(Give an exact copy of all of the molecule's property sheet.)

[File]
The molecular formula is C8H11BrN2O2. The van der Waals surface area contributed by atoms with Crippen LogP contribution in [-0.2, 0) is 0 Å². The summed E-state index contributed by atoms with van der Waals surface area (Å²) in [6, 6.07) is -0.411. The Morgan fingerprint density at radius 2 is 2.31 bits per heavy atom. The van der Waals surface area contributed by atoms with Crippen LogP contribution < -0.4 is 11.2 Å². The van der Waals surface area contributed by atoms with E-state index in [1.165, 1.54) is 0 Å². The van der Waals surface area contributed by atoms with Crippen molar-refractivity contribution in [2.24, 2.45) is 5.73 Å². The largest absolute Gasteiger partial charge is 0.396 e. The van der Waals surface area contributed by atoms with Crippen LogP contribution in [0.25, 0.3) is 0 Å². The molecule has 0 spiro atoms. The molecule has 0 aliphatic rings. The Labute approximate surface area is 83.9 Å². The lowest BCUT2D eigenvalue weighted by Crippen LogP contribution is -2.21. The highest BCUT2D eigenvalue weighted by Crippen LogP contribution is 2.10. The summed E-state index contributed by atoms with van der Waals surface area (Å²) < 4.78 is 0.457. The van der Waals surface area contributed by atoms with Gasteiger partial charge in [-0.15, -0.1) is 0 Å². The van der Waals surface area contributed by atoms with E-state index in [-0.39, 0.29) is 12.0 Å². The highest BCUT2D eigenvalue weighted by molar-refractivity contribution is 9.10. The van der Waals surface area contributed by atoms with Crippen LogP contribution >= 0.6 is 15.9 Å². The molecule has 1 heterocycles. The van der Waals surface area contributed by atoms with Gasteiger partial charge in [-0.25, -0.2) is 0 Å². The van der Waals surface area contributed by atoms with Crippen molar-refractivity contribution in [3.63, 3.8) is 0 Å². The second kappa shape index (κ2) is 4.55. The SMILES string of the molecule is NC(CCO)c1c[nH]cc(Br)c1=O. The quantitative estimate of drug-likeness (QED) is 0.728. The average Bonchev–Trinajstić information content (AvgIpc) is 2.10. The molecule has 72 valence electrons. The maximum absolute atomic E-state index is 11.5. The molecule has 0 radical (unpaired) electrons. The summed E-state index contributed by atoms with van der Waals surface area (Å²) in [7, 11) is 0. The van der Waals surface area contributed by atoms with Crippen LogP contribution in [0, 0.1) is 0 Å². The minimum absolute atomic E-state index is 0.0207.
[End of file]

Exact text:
The molecular formula is C8H11BrN2O2. The van der Waals surface area contributed by atoms with Crippen LogP contribution in [-0.2, 0) is 0 Å². The summed E-state index contributed by atoms with van der Waals surface area (Å²) in [6, 6.07) is -0.411. The Morgan fingerprint density at radius 2 is 2.31 bits per heavy atom. The van der Waals surface area contributed by atoms with Crippen LogP contribution < -0.4 is 11.2 Å². The van der Waals surface area contributed by atoms with E-state index in [1.165, 1.54) is 0 Å². The van der Waals surface area contributed by atoms with Crippen molar-refractivity contribution in [2.24, 2.45) is 5.73 Å². The largest absolute Gasteiger partial charge is 0.396 e. The van der Waals surface area contributed by atoms with Crippen LogP contribution in [0.25, 0.3) is 0 Å². The molecule has 0 spiro atoms. The molecule has 0 aliphatic rings. The Labute approximate surface area is 83.9 Å². The lowest BCUT2D eigenvalue weighted by Crippen LogP contribution is -2.21. The highest BCUT2D eigenvalue weighted by Crippen LogP contribution is 2.10. The summed E-state index contributed by atoms with van der Waals surface area (Å²) < 4.78 is 0.457. The van der Waals surface area contributed by atoms with Gasteiger partial charge in [-0.15, -0.1) is 0 Å². The van der Waals surface area contributed by atoms with E-state index in [-0.39, 0.29) is 12.0 Å². The highest BCUT2D eigenvalue weighted by molar-refractivity contribution is 9.10. The van der Waals surface area contributed by atoms with Crippen LogP contribution >= 0.6 is 15.9 Å². The molecule has 1 heterocycles. The van der Waals surface area contributed by atoms with Gasteiger partial charge in [-0.25, -0.2) is 0 Å². The van der Waals surface area contributed by atoms with Crippen molar-refractivity contribution in [3.63, 3.8) is 0 Å². The second kappa shape index (κ2) is 4.55. The SMILES string of the molecule is NC(CCO)c1c[nH]cc(Br)c1=O. The quantitative estimate of drug-likeness (QED) is 0.728. The average Bonchev–Trinajstić information content (AvgIpc) is 2.10. The molecule has 72 valence electrons. The maximum absolute atomic E-state index is 11.5. The molecule has 0 radical (unpaired) electrons. The summed E-state index contributed by atoms with van der Waals surface area (Å²) in [7, 11) is 0. The van der Waals surface area contributed by atoms with Crippen LogP contribution in [0, 0.1) is 0 Å². The minimum absolute atomic E-state index is 0.0207.